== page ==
Unfortunately, since the IDDS “Building Peace” event in January 2018, conflict continues to persist in some regions of Colombia where smaller rebel groups have risen to take control of ex-FARC territory. Social leaders are attacked to this day. Local farmers, many of them impoverished, struggle to meet basic needs while more than 12,000 hectares of rainforest have been destroyed by locals and colonizers.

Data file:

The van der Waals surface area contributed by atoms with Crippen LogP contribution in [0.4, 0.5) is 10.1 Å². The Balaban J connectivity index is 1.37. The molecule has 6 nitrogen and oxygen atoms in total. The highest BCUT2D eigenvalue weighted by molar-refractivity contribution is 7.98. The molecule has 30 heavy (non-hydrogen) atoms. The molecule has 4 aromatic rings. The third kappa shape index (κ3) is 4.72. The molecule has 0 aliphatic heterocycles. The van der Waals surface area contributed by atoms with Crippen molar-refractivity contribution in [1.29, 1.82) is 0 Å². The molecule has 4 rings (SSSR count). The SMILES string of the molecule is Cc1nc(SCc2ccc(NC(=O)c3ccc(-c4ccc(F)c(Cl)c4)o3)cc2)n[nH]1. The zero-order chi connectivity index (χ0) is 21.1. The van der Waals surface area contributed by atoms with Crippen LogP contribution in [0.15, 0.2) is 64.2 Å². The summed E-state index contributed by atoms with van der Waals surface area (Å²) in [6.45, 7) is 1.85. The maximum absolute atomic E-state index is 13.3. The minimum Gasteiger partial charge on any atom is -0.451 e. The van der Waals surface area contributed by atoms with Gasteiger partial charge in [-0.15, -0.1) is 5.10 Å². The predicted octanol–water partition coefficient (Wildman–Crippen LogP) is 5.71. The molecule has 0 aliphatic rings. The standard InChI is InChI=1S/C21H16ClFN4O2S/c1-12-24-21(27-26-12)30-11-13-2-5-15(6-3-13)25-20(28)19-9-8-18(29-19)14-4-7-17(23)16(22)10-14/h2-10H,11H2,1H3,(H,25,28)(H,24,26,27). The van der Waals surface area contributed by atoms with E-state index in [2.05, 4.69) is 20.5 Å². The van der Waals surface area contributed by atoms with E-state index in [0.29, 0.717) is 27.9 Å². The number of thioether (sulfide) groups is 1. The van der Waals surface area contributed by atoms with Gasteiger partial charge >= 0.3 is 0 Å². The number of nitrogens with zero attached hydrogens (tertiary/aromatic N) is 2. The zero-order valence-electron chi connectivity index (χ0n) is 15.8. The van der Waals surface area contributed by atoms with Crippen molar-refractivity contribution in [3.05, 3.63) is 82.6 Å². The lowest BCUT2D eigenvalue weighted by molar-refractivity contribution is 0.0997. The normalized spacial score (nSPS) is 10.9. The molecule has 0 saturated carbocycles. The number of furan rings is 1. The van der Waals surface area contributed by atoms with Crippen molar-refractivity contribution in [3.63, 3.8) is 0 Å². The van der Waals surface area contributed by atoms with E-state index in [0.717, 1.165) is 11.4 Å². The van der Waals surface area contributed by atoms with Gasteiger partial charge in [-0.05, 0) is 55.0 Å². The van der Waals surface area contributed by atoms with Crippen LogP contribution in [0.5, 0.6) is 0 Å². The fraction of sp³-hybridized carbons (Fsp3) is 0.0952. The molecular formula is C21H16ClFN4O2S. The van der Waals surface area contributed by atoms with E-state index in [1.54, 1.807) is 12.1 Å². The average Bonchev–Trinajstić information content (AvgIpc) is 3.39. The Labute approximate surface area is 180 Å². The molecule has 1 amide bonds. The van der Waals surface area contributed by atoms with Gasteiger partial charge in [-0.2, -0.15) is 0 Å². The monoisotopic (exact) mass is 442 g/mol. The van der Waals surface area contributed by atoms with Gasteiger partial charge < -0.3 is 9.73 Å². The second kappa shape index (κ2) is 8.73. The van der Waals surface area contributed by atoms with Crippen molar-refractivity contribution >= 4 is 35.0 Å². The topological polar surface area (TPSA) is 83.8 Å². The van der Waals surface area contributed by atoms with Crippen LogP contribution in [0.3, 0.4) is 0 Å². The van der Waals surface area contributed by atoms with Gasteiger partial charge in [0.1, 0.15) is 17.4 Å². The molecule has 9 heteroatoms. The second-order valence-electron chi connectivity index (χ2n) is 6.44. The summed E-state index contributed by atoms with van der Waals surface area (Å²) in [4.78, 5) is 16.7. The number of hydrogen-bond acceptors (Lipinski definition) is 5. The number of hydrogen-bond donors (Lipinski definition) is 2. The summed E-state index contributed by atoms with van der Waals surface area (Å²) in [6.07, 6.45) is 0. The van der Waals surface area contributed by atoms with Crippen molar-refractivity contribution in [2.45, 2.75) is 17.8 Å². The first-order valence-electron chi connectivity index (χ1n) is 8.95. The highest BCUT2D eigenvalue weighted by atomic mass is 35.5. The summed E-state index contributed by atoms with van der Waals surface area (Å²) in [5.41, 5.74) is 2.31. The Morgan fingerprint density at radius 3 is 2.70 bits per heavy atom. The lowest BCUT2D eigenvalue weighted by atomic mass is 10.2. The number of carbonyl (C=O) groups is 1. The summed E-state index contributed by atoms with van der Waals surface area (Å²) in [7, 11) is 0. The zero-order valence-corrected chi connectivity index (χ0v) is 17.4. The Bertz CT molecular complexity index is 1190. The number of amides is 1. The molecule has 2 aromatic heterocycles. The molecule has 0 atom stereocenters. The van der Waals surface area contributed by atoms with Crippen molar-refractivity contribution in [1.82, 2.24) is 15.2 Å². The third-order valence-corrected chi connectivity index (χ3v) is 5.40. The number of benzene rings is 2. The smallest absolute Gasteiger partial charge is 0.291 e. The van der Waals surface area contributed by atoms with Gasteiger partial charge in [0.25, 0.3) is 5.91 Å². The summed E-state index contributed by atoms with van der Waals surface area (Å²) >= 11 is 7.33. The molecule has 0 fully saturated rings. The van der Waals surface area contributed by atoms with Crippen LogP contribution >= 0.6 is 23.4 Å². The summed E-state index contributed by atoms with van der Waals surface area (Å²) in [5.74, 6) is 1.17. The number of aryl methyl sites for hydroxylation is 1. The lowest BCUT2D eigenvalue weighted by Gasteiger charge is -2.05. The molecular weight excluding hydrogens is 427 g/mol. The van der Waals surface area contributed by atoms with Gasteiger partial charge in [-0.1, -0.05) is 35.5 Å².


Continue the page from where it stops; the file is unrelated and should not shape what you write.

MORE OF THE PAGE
I believe that Colombians still want peace. However, how things will develop from here on is unknown. The lack of basic necessities that originated the conflict in the first place is still a problem. As shown here, design and co-creation are one way to turn problems such as these into opportunities and bring people together. While not a panacea, activities such as IDDS are of critical importance to rebuild communities. Yet, more will be needed at this point. I hope to see alternatives to official negotiations, perhaps measures proposed by the Colombian civil society, that include design and co-creation tools as well as many others. That may be another way to rebuild peace for war-torn communities in Colombia.